"We planned the experience for early Saturday morning so I'd have all day and the next to integrate. My girlfriend was amazing. She stayed with me the whole time not directing me or interfering with my process, just calmly holding the space for me to go deeply into both my physical (body releases, shaking, etc.) and my emotional (crying, shouting, etc.) storehouse of trauma. The experience was transformative. Among other powerful insights, I realized that the abuse had not begun with my mother. She too had been abused and was simply overwhelmed and unable to deal with it, so she passed it on to me. It was the first time I had ever felt any compassion or love for her. This shift of perspective would be a game-changer."
"Working with a life coach, I was able to shift my identity away from an abused, worthless child to someone clear enough and powerful enough to stop the intergenerational transmission of abuse and heal it - for myself, my future children and for anyone who might come into my circle. My girlfriend and I have had a few more MDMA journeys together, each a month or two apart. Since the first experience, I have been off all meds, had no alcohol and have maintained a healthy lifestyle - back in school, vegan diet, regular trips to the gym, yoga classes, etc. My girlfriend and I are amazingly close and continue to support each other. Our relationship provides a safe container for "re-parenting" ourselves. The deep healing and growth continues for both of us."
This is another composite of similar reports I've received from clients who experienced extreme abuse and neglect in their childhood who found their psychedelic journey to be transformative. Another powerful example of the healing potential of carefully-managed psychedelic experiences.
"I'm in my mid-50s and for my entire adult life I've been in psychotherapy and on and off a variety of psych meds for depression and anxiety. I finally gave up on medications and traditional therapy - they would not bring me out of my darkness. I then tried every available form of natural treatment including herbs, acupuncture, QiGong, yoga, group work, women's work, special vitamins and diets, cleansing and purges as well as reading literally 100's of self-help and spiritual guidance books. I've sat 30 day meditation retreats and practiced daily in a variety of traditions for 15 years. I tried everything and I was still trapped by my traumatic childhood and the unfolding drama of abuse and neglect I found in coworkers, family and friends as well as romantic, sexual relationships with both men and women. Like I said, I've tried everything."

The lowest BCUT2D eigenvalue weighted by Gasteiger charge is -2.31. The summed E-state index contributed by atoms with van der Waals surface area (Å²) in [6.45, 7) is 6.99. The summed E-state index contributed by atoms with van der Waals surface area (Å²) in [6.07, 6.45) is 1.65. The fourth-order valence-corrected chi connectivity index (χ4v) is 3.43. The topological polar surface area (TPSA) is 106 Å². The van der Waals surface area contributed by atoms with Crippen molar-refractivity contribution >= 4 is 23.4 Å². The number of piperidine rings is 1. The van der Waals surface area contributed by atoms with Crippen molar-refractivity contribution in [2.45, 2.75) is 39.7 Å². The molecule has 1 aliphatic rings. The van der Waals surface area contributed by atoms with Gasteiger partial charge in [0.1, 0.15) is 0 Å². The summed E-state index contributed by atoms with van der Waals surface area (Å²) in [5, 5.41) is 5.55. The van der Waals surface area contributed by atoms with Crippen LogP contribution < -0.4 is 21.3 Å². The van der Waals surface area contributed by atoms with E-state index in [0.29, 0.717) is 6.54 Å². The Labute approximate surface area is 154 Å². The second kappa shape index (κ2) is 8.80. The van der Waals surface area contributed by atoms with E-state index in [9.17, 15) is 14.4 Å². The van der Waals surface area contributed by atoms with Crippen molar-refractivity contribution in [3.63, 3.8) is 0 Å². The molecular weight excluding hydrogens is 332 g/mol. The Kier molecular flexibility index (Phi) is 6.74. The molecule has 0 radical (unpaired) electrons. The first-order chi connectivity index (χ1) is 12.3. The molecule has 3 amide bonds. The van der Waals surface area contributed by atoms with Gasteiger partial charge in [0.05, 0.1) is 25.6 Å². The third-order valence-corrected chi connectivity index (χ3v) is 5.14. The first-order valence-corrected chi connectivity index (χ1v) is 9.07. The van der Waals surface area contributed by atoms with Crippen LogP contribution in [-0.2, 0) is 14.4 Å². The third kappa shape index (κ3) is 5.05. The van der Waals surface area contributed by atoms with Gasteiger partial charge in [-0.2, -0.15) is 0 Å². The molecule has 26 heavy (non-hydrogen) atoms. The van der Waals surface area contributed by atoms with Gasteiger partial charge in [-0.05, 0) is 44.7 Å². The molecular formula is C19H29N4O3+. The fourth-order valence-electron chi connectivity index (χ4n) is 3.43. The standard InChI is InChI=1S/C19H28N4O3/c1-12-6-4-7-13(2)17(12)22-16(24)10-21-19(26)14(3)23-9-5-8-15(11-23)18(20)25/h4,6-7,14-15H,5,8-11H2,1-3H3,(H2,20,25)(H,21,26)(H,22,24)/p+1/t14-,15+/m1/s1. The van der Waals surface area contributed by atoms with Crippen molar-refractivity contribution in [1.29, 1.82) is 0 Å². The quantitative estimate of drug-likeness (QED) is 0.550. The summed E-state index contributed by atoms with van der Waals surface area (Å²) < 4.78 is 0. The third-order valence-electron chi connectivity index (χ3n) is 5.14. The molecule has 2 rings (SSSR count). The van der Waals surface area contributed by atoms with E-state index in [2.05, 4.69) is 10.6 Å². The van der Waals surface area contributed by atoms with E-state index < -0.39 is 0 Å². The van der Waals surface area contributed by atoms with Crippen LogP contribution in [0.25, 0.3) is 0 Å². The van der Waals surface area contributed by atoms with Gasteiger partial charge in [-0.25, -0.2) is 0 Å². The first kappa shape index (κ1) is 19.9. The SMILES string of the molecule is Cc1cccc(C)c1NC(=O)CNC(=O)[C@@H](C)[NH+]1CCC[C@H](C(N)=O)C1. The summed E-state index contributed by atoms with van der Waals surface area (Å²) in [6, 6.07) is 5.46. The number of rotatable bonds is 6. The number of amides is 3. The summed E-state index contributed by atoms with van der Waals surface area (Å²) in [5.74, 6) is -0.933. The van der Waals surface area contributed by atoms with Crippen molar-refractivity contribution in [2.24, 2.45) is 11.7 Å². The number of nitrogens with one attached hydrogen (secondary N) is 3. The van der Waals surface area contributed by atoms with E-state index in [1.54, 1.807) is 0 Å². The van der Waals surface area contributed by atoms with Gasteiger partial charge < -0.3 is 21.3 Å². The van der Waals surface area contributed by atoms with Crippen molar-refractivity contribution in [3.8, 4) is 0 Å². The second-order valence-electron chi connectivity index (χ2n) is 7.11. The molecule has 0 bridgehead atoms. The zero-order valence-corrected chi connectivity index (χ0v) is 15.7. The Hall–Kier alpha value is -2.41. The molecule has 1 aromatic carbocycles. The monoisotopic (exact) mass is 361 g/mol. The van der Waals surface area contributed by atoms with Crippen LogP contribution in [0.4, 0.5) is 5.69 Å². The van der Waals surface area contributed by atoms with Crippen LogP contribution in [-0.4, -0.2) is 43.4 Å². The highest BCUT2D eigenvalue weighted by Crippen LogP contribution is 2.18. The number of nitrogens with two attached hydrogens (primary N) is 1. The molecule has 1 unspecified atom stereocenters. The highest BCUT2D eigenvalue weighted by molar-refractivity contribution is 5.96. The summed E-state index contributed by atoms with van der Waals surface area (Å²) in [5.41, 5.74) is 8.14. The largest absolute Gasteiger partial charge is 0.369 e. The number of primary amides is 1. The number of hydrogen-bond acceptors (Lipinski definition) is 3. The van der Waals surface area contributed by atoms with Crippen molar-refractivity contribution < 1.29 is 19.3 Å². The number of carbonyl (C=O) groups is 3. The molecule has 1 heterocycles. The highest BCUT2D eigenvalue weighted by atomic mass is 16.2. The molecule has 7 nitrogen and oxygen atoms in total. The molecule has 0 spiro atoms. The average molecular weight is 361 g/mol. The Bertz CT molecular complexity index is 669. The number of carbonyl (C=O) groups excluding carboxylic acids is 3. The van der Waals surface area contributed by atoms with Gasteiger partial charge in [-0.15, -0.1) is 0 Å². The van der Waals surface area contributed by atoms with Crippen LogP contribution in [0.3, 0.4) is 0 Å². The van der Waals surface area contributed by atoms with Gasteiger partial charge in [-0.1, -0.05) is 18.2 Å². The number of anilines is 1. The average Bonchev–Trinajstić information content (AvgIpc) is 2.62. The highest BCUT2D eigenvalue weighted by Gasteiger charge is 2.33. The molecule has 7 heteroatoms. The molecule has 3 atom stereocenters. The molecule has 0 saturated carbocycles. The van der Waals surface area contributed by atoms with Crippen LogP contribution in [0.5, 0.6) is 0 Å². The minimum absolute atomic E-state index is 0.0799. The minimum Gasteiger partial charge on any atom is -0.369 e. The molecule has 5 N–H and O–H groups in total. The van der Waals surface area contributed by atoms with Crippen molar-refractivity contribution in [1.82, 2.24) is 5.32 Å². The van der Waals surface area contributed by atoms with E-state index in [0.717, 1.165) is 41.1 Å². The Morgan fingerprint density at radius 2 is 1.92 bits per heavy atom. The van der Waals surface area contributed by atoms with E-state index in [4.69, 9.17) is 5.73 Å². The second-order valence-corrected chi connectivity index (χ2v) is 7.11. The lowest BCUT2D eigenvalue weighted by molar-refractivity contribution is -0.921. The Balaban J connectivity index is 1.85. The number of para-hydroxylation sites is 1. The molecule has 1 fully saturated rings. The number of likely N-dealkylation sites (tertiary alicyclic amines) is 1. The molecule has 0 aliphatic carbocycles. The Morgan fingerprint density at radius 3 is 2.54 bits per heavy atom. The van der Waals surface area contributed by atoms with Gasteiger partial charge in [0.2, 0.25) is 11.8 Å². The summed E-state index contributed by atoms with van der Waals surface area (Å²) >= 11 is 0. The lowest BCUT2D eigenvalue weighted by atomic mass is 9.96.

"About a year ago, I was fortunate to find a therapist skilled in psychedelic-assisted psychotherapy who after a few preparation sessions, invited me to try psilocybin. The experience was in a quiet place with a special mix of music and my female therapist holding the space. It was clear there was no rush to do anything, to get anywhere. Just relax and surrender fully to the experience and let the music carry me along."
"The experience was powerfully healing and for the first time, I experienced Love. Not being loved by someone but Love which is the true nature of the Universe, God, Goddess, whatever word you want to use for the Ultimate Reality. I realized for the first time that I was connected with All that Is and would never be abandoned or abused by Ultimate Truth. I felt like a tremendous weight had been lifted from my shoulders but a part of me was afraid it would come back some day. I did not need to worry. It would all be OK."
"After a few sessions focused on integration of insights and perspective shifts from my psilocybin experience, my therapist suggested I might benefit from a MDMA experience. It had been about 6 weeks since my psilocybin journey, it felt like the right thing to do, so I agreed. It was an amazing heart-opening, richly embodied experience that allowed me to let go of a flood of trapped energy from the body as well as the resentment I'd held toward my parents, my past partners and perhaps most importantly, myself. A profound transformation had occurred on every level. The perspective from which I see the world and my place in it is so different now. I understand what so many of the spiritual masters are saying. I now have Faith that I'll be OK, I'll be Free to live with peace and have a meaningful life as I go forward. Mine is not a blind faith built on fear and dogma but a faith built on direct experience. I now Know what is Real. I now Know Who I Am. These psychedelic experiences were such wonderful gifts. These days I still cry often but not from pain or fear but from a sense of profound connection, belonging and floods of appreciation. Life is Good!"